This week on DVD/Blu-ray: Steven Soderbergh’s first all-out action film; Martin Scorsese’s revealing portrait of George Harrison; a classic from the Golden Age; the latest from the director of “No Man’s Land”; and Madonna’s Oscar-nominated misfire “W.E.”
For a director who claims to be nearing retirement, Academy Award-winner Steven Soderbergh shows no signs of slowing down. His action spy thriller “Haywire,” starring MMA superstar Gina Carano (who Indiewire profiled) came out this spring and hits DVD/Blu-ray today; “Magic Mike,” his all-star male stripper comedy is opening this summer; and he’s set to shoot two films this year — the thriller “The Bitter Pill” starring Rooney Mara, and his long-in-the-works Liberace biopic “Behind the Candelabra”; — and last September saw him release his answer to the disaster movie, “Contagion.”
“Haywire” finds Soderbergh mining a striking debut performance from Carano, a first-time actress with a mean left hook. In the thriller, Carano plays Mallory Kane, a freelance covert operative who gets double crossed and does everything in her power (namely, killing a bunch of men) to clear her name. Antonio Banderas, Ewan McGregor, Channing Tatum and Michael Fassbender round out the cast.
“Pummeling forward from its first diner-set fight scene to a sweeping final showdown on the beach, ‘Haywire’ is a literal blast,” wrote Eric Kohn in his review. We couldn’t agree more. Watch this one with the speakers turned up and the lights dimmed low.
Go HERE for our interview with Soderbergh.
Extras: Included are two featurettes — one that shows the extensive traning Carano underwent to become an action heroine; and another on the men of “Haywire.” Also included in the Blu-ray package is a digital copy of the film.
#2. “George Harrison: Living in the Material World”
Fans of The Beatles will not want to miss this one. Directed by Martin Scorsese, “George Harrison: Living in the Material World” is the definitive documentary on the enigmatic band member (its clocks in at a robust three-and-a-half hours). Featuring interviews with Paul McCartney, Ringo Starr, Eric Clapton, Phil Spector, George Martin, Neil Aspinall, Yoko Ono, Terry Gilliam and Tom Petty, “George Harrison” touches upon the important milestones of the legend’s career, while giving surprising insight into the songwriter’s spiritual beliefs.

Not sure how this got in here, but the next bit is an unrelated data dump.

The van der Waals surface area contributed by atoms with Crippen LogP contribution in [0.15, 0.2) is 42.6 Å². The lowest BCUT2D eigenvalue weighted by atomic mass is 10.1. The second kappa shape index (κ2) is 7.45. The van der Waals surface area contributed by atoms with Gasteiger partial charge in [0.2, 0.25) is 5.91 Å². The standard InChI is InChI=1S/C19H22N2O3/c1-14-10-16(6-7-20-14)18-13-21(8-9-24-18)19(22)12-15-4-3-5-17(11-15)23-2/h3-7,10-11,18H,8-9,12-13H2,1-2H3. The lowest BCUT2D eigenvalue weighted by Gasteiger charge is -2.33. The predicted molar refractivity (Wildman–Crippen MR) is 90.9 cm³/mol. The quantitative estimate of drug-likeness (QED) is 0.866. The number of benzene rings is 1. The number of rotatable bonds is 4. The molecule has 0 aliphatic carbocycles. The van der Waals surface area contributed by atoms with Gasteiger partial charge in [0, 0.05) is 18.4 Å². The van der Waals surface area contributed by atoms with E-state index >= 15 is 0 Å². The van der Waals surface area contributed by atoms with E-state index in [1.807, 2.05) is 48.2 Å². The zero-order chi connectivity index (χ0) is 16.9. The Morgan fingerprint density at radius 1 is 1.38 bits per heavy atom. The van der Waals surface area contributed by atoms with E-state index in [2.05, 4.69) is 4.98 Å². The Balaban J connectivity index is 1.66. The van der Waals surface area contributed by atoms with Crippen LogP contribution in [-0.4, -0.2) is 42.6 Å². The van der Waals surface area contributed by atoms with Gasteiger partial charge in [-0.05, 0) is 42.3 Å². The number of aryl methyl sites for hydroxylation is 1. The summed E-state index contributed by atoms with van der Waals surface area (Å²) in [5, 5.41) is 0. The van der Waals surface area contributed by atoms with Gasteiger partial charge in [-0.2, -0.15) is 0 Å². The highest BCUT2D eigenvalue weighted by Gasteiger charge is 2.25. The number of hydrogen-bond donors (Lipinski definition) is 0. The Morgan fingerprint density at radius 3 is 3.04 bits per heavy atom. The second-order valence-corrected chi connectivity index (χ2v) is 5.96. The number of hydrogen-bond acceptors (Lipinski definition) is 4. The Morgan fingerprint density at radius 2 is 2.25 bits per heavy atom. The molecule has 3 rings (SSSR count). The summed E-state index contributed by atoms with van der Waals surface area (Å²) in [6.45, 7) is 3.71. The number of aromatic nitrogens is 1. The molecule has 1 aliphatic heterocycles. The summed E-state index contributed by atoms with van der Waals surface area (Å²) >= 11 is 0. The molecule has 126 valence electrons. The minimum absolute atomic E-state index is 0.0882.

Extras: True fans will want to seek out the deluxe edition of the release, which includes: 2 DVDs; a Blu-ray; a CD featuring some of Harrison’s demos; and a 96 page book on his life. Special features on the DVD and Blu-ray include additional interviews with many of the film’s subjects that didn’t make the theatrical cut.
#3. “Bird of Paradise: Kino Classics Edition”
The 1932 black-and-white exotic romance “Bird of Paradise,” gets a second life with a gorgeous restoration for DVD and Blu-ray courtesy of Kino Classics. The Golden Age classic, directed by King Vidor (“Duel in the Sun”) and featuring a score by legendary composer Max Steiner (“King Kong,” “Gone With the Wind.”), centers on Johnny (Joel McCrea), an adventuous young sailor who falls in love with the daughter of an island chief following an accident at sea that leaves him stranded. Their bond is tested when Johnny’s young love is put up for sacrifice by a neighboring island to appease the gods.
From Academy Award winner Danis Tanovic (“No Man’s Land”) comes this touching festival favorite about war and its consequences. Set in 1991, when the communists have fallen from power in Bosnia, “Cirkus Columbia” centers on Divko Buntic, a man who returns to his hometown after a 20-year exile in Germany, to rekindle his relationship to a son he’s never met.
Extras: The film’s theatrical trailer, along with trailers of other Strand Releasing titles.
The critics were right for the most part; Madonna’s misguided “W.E.” is a misfire for the Material Girl. But it’s also an admirably ambitious one, and one’s that undeniably looks great (there’s a reason the film was nominated for Best Costume Design at this year’s Academy Awards). In the romance, Andrea Riseborough gives a commanding turn as Wallis Simpson, the American divorcee for whom King Edward VIII (James D’Arcy) gave up the throne. Abbie Cornish also makes a strong impression as Wally Winthrop, an unhappily married New Yorker who finds solace in the famous affair between the two, sixty years after the fact. For curiosity’s sake alone, we advise you to give “W.E.” a go.
Go HERE for our interview with Madonna.
Extras: Included is a featurette on the making of “W.E.”